5th January 1896.
A NIGHT march is, as a rule, a slow and tedious business, unless there is some little excitement to enliven it. Last night we had the experience of a night march in which the spice of adventure relieved the tedium, although it did not, and indeed could not, do much towards making it a rapid one. The King of Bekwai, a tributary of Kumassi, had sent to the Governor messengers asking that he might come under the British flag, and that protection might at once be sent to him, as otherwise he would be taken by Prempeh and executed. A small flying column was therefore organised, and ordered to proceed at once from our outposts to the Bekwai capital, some twenty miles distant through the bush. The one road to it was held by an Ashanti piquet. The column was ordered to take a week’s supplies, in order to render it independent of its communications should it become cut off, in the defence of Bekwai, from the main body of the expedition. But this carrying of provisions, together with medical stores, ammunition, etc., involved the addition to its personnel of some 450 carriers, and as the whole force could only move in single file through the narrow jungle track, it may be imagined how great an incubus to its fighting efficiency was this long train of defenceless people. Even were the head of the column to succeed in driving the Ashanti piquet out of its position, the certainty was that the men composing it would scatter into the bush on either side of the track, and there lie ambushed until the non-combatant portion of the force came up before they opened fire. The effect on unarmed carriers—who by nature are at any rate no braver, if half as brave, as most people—would have been excellent from the enemy’s point of view, and would possibly have meant disaster to the little expedition. Moreover, the expedition was not a reconnaissance in force to drive in outposts, but rather a relief party, whose one object was to put itself as quickly as possible in touch with the place it was ordered to succour. It was, therefore, determined to make a secret flank march past the Ashanti outposts by night, and so gain a position where, on the one hand, we should be in touch with Bekwai, and, on the other, be in rear of the outpost, and so able to attack it with full advantage.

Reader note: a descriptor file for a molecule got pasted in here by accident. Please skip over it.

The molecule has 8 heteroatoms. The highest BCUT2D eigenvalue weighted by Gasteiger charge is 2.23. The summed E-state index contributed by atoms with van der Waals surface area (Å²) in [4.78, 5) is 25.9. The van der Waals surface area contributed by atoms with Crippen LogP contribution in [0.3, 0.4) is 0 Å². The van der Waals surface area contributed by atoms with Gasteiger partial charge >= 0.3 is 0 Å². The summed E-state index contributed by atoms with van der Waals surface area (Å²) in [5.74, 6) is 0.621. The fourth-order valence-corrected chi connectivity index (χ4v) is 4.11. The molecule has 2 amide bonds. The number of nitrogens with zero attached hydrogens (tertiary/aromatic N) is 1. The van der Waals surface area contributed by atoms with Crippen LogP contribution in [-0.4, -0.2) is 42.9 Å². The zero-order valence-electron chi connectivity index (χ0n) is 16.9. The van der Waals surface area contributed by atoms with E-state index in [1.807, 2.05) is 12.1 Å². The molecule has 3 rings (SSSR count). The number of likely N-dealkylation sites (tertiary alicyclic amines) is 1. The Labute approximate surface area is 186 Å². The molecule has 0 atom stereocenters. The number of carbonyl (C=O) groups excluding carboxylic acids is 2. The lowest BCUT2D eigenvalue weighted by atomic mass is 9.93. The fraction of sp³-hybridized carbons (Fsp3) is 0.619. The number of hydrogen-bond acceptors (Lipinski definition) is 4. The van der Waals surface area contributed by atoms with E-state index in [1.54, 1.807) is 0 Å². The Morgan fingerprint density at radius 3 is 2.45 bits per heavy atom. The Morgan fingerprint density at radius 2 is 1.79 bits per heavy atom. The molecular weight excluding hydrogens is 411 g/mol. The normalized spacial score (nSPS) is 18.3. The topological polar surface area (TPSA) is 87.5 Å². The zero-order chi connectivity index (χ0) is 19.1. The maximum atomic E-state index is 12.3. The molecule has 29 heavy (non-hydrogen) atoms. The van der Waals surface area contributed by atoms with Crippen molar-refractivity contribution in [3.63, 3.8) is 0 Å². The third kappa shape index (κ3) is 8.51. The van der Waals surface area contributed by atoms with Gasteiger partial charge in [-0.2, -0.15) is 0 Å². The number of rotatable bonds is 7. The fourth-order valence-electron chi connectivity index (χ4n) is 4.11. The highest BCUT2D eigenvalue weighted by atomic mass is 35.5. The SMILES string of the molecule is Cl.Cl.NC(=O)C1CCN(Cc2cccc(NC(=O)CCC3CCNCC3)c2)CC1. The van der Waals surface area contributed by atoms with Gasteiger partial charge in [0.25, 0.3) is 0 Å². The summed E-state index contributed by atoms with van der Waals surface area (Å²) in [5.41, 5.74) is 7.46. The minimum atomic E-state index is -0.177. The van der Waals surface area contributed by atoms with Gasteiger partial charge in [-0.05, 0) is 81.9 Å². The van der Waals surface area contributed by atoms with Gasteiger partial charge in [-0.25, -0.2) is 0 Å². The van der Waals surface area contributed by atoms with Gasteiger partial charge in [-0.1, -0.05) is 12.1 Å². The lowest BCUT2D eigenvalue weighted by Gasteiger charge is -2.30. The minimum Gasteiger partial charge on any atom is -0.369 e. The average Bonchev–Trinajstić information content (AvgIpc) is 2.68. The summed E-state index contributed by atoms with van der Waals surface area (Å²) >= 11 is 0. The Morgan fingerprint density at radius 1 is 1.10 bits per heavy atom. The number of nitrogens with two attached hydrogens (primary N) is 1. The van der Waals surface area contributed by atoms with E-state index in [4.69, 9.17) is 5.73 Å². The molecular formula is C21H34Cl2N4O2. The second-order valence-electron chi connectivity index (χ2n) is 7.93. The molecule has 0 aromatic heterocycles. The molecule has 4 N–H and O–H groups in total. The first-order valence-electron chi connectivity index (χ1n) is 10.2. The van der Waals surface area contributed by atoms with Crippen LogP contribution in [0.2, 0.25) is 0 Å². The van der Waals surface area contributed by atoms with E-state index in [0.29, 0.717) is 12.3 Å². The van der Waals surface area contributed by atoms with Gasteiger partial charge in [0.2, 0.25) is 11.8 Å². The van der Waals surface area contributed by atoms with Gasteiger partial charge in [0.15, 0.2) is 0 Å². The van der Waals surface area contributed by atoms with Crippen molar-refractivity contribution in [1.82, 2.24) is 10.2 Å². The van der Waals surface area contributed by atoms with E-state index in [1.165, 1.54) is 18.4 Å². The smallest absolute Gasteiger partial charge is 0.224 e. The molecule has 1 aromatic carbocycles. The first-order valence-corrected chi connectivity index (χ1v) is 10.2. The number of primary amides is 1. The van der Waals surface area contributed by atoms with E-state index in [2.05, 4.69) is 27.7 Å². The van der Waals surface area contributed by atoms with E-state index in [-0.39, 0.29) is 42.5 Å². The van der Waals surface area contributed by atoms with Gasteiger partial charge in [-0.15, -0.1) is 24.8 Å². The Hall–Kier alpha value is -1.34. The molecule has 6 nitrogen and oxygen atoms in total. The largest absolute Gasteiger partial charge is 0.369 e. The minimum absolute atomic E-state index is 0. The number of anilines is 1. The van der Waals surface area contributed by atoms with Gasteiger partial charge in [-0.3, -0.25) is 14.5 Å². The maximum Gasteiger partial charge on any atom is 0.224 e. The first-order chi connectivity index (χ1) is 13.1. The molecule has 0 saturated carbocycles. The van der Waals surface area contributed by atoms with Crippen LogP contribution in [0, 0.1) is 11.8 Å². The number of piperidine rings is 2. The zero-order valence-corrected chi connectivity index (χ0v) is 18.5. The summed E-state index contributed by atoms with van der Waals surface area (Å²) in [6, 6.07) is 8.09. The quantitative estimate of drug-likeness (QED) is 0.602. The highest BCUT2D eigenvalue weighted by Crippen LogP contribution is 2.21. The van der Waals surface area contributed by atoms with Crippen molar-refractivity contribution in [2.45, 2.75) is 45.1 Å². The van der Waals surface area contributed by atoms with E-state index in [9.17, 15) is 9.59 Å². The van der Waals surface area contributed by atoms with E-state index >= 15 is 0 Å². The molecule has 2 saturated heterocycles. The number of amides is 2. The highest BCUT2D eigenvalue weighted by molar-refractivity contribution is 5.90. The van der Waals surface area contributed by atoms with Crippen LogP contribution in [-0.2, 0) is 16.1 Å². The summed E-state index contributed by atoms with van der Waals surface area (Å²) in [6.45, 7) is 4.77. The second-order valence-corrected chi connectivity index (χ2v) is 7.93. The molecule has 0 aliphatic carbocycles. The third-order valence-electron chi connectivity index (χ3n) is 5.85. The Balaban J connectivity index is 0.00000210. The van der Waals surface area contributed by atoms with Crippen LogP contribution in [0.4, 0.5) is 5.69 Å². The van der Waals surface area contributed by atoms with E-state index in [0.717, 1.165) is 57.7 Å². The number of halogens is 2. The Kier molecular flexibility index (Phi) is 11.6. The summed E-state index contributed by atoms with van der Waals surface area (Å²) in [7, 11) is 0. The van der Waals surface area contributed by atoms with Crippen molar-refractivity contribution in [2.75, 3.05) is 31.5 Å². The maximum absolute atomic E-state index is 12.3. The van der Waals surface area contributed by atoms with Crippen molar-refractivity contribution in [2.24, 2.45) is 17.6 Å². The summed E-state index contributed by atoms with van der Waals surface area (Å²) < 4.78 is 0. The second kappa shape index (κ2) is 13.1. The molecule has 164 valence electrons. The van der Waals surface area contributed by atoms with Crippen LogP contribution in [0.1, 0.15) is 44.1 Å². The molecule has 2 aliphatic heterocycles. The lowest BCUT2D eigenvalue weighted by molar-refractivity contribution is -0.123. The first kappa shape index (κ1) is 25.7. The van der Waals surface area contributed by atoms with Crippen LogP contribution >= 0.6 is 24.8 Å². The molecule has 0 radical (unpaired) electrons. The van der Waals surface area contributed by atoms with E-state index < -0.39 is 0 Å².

From Dompoassi, to reach Bekwai, the flying column would have to follow the Kumassi road as far as Esian Kwanta. At this point the Bekwai road branches off to the left; but it was at this same point that the Ashanti piquet was posted. About a mile away, to the left of Esian Kwanta, deep in the bush, is the village of Obum, connected with the Bekwai road by a path which joins it near Heman. This village, Obum, was not connected with the main Kumassi road until our scouts came and cut a path. And it was by this route, Obum and Heman, that the flank march was to be conducted. The flying column under my command was composed and formed as follows:—First, a section of the scouts ranging well to the front; then an advanced guard, followed by one company, headquarters, and drums of the Gold Coast Houssas, under command of Captain Mitchell. Then came the long string of carriers, among whom were distributed the Elmina company of my scouts for their better protection. Behind the carriers came a second company of Houssas, with a rearguard; and finally, in rear of all, another section of scouts, the whole comprising 700 men, and extending, when closed up, over a mile of path. No orders had been given to the force as to its march or destination till after dusk. It was then too late for would-be deserters to abscond; they would rather face the enemy with the crowd than venture alone on the ghost-haunted path that led homewards; and for the same reason, Ashanti spies, if there were any, having seen the camp apparently settle down for the night, would have gone back to report all quiet. We gave orders to parade at moonrise,—that was at a quarter to nine,—and shortly after that hour the column stood ready to proceed. In the bush-clearing, which is the site of the former town of Dompoassi, the rising moon, gleaming dully through the heavy night mist, gave sufficient light to show the long line of men standing motionless and dead silent—like a wall. The orders were given out and explained as to what was to be done by every man in the event of attack; ammunition was cast loose,—with no little pleasure on the part of the Houssas,—and presently the word was given to march—not that any word was heard, but the ghostly wall was seen to be slipping quietly along to where it was lost in the dark tunnel of the bush.